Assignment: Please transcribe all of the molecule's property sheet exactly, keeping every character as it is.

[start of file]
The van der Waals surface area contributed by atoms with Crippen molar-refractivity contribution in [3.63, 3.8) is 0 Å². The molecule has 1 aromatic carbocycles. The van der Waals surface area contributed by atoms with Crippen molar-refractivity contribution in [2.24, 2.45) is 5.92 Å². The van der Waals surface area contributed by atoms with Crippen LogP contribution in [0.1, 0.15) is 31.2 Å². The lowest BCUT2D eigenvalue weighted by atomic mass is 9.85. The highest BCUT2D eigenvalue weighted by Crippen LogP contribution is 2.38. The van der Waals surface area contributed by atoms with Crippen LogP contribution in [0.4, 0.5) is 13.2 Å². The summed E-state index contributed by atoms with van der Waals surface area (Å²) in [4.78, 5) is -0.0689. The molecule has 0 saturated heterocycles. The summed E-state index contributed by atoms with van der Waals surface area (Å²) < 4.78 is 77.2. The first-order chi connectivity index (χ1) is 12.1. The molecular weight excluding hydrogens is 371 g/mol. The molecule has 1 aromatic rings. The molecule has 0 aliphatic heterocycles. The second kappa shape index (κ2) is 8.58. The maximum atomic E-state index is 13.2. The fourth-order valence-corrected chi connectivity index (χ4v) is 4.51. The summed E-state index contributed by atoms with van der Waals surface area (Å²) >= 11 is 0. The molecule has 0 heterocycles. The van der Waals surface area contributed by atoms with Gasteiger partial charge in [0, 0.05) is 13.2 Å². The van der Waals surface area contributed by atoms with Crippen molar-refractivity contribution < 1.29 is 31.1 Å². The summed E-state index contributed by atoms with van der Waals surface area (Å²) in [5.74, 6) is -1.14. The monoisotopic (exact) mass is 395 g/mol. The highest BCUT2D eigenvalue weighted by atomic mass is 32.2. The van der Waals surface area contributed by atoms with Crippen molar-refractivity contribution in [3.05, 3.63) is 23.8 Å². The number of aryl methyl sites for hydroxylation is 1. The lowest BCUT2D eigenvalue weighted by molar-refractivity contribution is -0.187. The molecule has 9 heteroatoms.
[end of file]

The van der Waals surface area contributed by atoms with Crippen molar-refractivity contribution in [3.63, 3.8) is 0 Å². The molecule has 1 aromatic carbocycles. The van der Waals surface area contributed by atoms with Crippen molar-refractivity contribution in [2.24, 2.45) is 5.92 Å². The van der Waals surface area contributed by atoms with Crippen LogP contribution in [0.1, 0.15) is 31.2 Å². The lowest BCUT2D eigenvalue weighted by atomic mass is 9.85. The highest BCUT2D eigenvalue weighted by Crippen LogP contribution is 2.38. The van der Waals surface area contributed by atoms with Crippen LogP contribution in [0.4, 0.5) is 13.2 Å². The summed E-state index contributed by atoms with van der Waals surface area (Å²) in [4.78, 5) is -0.0689. The molecule has 0 saturated heterocycles. The summed E-state index contributed by atoms with van der Waals surface area (Å²) < 4.78 is 77.2. The first-order chi connectivity index (χ1) is 12.1. The molecular weight excluding hydrogens is 371 g/mol. The molecule has 1 aromatic rings. The molecule has 0 aliphatic heterocycles. The second kappa shape index (κ2) is 8.58. The maximum atomic E-state index is 13.2. The fourth-order valence-corrected chi connectivity index (χ4v) is 4.51. The summed E-state index contributed by atoms with van der Waals surface area (Å²) >= 11 is 0. The molecule has 0 heterocycles. The van der Waals surface area contributed by atoms with Gasteiger partial charge in [0, 0.05) is 13.2 Å². The van der Waals surface area contributed by atoms with Crippen molar-refractivity contribution < 1.29 is 31.1 Å². The summed E-state index contributed by atoms with van der Waals surface area (Å²) in [5.74, 6) is -1.14. The monoisotopic (exact) mass is 395 g/mol. The highest BCUT2D eigenvalue weighted by atomic mass is 32.2. The van der Waals surface area contributed by atoms with Crippen molar-refractivity contribution in [3.05, 3.63) is 23.8 Å². The number of aryl methyl sites for hydroxylation is 1. The lowest BCUT2D eigenvalue weighted by molar-refractivity contribution is -0.187. The molecule has 9 heteroatoms.